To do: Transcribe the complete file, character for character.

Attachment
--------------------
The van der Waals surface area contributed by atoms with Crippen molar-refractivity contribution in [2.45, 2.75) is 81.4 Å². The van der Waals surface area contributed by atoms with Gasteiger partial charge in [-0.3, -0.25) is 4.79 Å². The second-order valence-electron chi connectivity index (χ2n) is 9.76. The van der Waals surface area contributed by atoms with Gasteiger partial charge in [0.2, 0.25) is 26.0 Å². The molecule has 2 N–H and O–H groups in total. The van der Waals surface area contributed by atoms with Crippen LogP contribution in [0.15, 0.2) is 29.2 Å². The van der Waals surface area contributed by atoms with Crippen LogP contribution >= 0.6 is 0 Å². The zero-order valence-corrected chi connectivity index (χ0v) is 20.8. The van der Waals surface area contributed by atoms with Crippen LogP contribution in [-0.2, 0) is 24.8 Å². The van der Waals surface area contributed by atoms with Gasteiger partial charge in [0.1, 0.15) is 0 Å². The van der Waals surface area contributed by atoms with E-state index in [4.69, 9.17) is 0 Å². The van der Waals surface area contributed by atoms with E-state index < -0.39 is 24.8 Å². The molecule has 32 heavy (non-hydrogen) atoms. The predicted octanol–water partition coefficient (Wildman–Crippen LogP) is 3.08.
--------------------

The van der Waals surface area contributed by atoms with Crippen molar-refractivity contribution in [2.45, 2.75) is 81.4 Å². The van der Waals surface area contributed by atoms with Gasteiger partial charge in [-0.3, -0.25) is 4.79 Å². The second-order valence-electron chi connectivity index (χ2n) is 9.76. The van der Waals surface area contributed by atoms with Gasteiger partial charge in [0.2, 0.25) is 26.0 Å². The molecule has 2 N–H and O–H groups in total. The van der Waals surface area contributed by atoms with Crippen LogP contribution in [0.15, 0.2) is 29.2 Å². The van der Waals surface area contributed by atoms with Crippen LogP contribution >= 0.6 is 0 Å². The zero-order valence-corrected chi connectivity index (χ0v) is 20.8. The van der Waals surface area contributed by atoms with Crippen LogP contribution in [-0.2, 0) is 24.8 Å². The van der Waals surface area contributed by atoms with Gasteiger partial charge in [0.1, 0.15) is 0 Å². The van der Waals surface area contributed by atoms with E-state index in [4.69, 9.17) is 0 Å². The van der Waals surface area contributed by atoms with E-state index < -0.39 is 24.8 Å². The molecule has 32 heavy (non-hydrogen) atoms. The predicted octanol–water partition coefficient (Wildman–Crippen LogP) is 3.08.